I refer to Health Minister Ong Ye Kung's remarks at a recent Dover Park Hospice event (Palliative care key as population ages: Ong Ye Kung, Oct 16).
Having recently walked with my family through the period of my mother's demise at her home, I cannot agree with him more.
A 2014 study on attitudes towards death by the Lien Foundation showed that 70 per cent of our population wished to be cared for at home at the end of life, and that for 77 per cent, the home is the preferred place of death.
We have a national healthcare vision of one Singaporean, one family doctor, and we want to prioritise ageing in the community. For some, this includes dying at home.
For this to happen, various stakeholders need to be involved in the re-calibration.
Medical schools need to ensure that their students develop the clear understanding that there is one condition that medicine cannot heal - old age.
Doctors need to acknowledge that a good death is no less meaningful than the successful removal of a cancer. They need to know when to shift gears from aggressive definitive care to palliative care in a patient's journey.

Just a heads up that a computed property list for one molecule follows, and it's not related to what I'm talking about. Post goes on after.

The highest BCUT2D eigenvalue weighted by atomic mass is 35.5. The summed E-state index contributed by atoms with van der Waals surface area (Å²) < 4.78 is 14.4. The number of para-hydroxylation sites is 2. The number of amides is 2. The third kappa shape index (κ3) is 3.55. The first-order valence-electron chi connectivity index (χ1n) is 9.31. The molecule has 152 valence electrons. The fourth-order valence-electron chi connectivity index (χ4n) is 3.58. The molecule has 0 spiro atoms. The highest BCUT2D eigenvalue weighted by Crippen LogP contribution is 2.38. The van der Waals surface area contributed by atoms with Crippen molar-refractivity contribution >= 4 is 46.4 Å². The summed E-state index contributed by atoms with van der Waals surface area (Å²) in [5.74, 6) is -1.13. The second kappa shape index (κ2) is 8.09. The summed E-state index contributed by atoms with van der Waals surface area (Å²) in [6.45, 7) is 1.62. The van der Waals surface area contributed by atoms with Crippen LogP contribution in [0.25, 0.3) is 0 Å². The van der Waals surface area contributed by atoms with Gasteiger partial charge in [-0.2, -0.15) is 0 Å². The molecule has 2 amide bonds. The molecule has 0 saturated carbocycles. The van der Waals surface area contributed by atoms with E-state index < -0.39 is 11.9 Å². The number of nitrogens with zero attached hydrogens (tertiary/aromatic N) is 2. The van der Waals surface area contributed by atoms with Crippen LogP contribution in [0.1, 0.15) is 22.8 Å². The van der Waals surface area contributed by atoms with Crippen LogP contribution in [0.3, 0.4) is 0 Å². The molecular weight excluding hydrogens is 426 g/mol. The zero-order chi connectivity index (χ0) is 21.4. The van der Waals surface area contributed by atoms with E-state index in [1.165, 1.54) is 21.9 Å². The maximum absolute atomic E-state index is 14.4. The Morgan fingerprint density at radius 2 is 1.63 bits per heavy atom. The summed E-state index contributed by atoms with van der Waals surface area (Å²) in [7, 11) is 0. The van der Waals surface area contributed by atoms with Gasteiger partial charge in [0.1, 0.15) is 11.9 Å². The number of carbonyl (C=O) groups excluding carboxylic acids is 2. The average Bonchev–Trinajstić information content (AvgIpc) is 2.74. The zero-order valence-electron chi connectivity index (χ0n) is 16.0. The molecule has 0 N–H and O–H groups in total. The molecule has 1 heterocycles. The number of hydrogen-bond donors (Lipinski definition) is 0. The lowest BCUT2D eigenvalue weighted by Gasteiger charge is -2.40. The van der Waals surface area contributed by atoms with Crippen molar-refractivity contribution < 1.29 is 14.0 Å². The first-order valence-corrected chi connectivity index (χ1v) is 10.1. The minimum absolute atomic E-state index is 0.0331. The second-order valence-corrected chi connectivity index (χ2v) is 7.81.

Family doctors themselves need to reprise their traditional role of taking care of their patients in the community from cradle to grave.
They need to proactively share the care of their complex patients with allied partners and community services.
They also need to do this in partnership with, and in addition to, hospice services.
Family doctors must be comfortable providing palliative care to their patients who grow old and are dying. They must be ready to make house calls again.
Family medicine educators at undergraduate and postgraduate levels need to re-evaluate and expand their curriculum to produce family doctors who can enable those of us who wish to live and die in the community to do so.
Ng Lee Beng (Dr)